Hang on for a wild ride as Kayak Diaries author Dan Simenc embarks on a solo expedition down California’s legendary Middle Kings River.
California’s Sierra Nevada Mountains are geologically blessed with some of the best Class V kayaking on the planet. The combination of sunny weather, beautiful canyons, long wilderness stretches, smooth granite and excellent whitewater beckons me back to my home state from Idaho nearly every summer for a paddling pilgrimage.
The best and hardest stretches of river are hidden high in the mountains near the headwaters of each of the state’s major watersheds. These pristine rivers cascade over smooth granite, framed by spectacular wilderness backdrops. Trips down the high Sierra classics take multiple days, combining elements of backpacking with kayaking. You load your gear into your kayak, strap your boat to your back and hit the trail. Only after a long, exhausting hike do you actually hit the river for several days of kayaking.
Paddling the Middle Kings, a monumental high Sierra run, involves a brutal hike, lots of portaging, and a ton of demanding Class V whitewater – not to mention a 300-mile, 6 ½ hour shuttle. The Middle Kings’ headwaters can be reached only by hiking across the Sierras, starting on the eastern side, near Bishop. Under any circumstances, hiking 12.8 miles up and over a 12,000-foot-high pass is tough, but with a loaded kayak strapped to your back, it’s an ordeal.
In 1982 Royal Robbins, Reg Lake, Doug Tompkins and Newsome Holmes lugged their 12-foot kayaks over Bishop Pass to complete the first Middle Kings descent, portaging approximately 50 times along the way. More than 15 years passed before the Driftwood Productions crew made the second descent, whittling down the number of portages dramatically. In modern creek boats, most paddling groups can now run the Middle Kings with less than 20 portages
I made my first trip down the river in August, 2005 with three good friends and some shuttle help from family members. The experience was amazing, but also physically exhausting. Now, six years later, I was finally ready for another lap down the Middle Kings. Hungry for a new experience, this time I decided to go alone. No shuttle help. No one to help carry gear or food. No one to help me if anything went wrong.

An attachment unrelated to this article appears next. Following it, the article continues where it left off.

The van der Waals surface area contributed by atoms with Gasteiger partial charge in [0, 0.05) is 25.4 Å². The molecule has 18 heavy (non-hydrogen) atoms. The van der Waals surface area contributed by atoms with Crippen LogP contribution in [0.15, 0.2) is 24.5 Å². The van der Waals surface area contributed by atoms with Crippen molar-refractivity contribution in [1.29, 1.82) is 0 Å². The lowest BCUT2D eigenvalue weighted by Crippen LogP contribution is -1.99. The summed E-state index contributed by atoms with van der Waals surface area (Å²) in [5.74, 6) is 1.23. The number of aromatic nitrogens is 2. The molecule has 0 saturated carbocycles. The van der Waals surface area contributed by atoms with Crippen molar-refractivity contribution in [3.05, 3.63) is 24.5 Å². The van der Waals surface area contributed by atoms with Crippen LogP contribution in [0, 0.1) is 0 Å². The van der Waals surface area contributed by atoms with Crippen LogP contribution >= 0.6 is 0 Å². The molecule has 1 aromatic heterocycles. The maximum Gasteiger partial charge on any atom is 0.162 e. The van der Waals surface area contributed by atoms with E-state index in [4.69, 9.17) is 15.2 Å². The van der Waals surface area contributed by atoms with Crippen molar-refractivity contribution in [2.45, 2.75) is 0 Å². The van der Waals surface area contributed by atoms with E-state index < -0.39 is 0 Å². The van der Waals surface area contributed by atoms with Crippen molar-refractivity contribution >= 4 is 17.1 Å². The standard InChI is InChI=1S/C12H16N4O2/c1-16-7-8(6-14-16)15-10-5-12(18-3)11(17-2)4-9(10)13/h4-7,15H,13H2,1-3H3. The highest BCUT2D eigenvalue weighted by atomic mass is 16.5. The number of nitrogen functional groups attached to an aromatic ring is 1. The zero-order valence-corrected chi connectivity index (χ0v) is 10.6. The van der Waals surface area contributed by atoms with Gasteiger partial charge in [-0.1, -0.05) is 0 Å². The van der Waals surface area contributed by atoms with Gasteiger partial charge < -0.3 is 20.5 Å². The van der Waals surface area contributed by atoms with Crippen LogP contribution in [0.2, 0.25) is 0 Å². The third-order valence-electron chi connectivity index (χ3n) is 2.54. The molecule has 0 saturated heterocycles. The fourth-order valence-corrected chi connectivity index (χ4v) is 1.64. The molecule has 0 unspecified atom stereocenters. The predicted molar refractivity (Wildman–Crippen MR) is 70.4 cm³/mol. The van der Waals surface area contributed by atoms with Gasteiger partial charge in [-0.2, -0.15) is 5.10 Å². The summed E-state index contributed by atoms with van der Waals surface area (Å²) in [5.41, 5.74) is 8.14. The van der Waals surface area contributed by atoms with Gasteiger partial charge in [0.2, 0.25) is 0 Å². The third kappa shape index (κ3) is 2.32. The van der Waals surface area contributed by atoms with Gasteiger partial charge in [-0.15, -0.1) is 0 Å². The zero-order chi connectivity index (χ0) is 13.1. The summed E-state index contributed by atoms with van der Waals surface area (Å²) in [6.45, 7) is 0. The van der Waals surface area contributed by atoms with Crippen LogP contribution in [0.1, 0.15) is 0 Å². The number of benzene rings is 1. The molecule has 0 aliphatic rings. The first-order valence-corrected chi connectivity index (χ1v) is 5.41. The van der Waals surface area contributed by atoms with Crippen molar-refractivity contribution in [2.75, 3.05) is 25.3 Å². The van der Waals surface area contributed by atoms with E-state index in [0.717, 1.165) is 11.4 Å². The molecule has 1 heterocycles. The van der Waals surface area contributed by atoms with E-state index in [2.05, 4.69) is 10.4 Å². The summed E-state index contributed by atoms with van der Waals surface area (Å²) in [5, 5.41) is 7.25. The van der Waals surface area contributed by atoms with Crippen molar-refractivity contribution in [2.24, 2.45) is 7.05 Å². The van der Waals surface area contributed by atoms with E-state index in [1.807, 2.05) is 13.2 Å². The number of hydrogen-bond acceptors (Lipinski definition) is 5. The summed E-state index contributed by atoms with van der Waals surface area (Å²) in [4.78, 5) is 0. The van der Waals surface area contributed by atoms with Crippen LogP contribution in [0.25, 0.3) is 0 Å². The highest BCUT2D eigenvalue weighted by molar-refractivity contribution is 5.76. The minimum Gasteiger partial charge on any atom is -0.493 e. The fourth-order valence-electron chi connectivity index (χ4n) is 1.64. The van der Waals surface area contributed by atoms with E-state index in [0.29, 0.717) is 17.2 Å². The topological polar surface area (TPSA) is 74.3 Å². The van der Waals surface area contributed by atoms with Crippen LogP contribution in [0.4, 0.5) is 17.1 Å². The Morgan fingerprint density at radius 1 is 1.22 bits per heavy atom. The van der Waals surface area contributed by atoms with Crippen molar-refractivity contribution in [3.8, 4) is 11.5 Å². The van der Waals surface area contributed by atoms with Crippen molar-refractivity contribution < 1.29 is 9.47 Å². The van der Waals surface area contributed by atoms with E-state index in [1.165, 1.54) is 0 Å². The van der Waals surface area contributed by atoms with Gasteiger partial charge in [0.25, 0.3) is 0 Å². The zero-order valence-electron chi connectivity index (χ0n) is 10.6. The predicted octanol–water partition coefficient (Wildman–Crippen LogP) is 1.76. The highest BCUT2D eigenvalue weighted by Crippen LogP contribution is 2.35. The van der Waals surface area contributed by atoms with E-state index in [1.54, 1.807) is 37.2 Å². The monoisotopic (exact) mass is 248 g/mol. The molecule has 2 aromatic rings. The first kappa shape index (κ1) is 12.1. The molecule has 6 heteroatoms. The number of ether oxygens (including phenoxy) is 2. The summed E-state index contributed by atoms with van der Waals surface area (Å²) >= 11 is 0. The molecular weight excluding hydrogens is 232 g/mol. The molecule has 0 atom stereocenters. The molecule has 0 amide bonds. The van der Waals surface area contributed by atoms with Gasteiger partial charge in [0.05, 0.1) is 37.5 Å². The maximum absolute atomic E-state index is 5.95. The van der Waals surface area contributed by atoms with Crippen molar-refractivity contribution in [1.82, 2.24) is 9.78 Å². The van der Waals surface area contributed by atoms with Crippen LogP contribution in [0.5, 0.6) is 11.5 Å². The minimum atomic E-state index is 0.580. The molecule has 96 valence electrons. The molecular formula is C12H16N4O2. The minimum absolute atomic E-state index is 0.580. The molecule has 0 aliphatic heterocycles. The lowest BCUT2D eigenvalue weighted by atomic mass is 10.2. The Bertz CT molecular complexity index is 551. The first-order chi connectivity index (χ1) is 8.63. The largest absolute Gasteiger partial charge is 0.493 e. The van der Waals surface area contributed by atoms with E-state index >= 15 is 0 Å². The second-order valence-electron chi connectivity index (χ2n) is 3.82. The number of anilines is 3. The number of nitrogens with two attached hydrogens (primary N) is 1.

But I’d taken every precaution in preparing, and I planned to portage more liberally than I would with a group. I’d made another action-packed trip to California earlier in the summer and was feeling strong. I was confident in my abilities. I knew and had accepted the risks.
I left Boise on a hot Monday evening and headed south toward California where the gauge predicted perfect water levels for the Middle Kings. I drove late into the night and slept at a rest stop two hours from Bishop with the first long leg of my adventure complete.
I made it to the Bishop Ranger Station just as it opened at 8 the next morning. After listening to the forest rules and picking up a free wilderness permit, I drove 30 more minutes to the South Lake trailhead where the real work would begin.
I loaded my gear-stuffed drybags into my kayak at the trailhead, then strapped the boat to my NRS Sherpa pack system. I locked the doors, shrugged on the heavy load, and set out on the 12-mile hike to the put-in. It would be six days before I saw the van again.
Back in Boise I’d loaded an audiobook on my MP3 player to help keep me moving through the hike, a tragic tale about the sinking of the USS Indianapolis during WWII. The story reminded me of how much worse suffering could be as I trudged along the scenic but strenuous trail while the sun moved through the sky.
By the time I crested Bishop Pass – six miles from the trailhead and 2,222 feet higher – the sun was close to setting. I would have to make camp, then finish the hike the next day. I clambered down the trail for about 45 more minutes before stopping for the night near some high alpine lakes.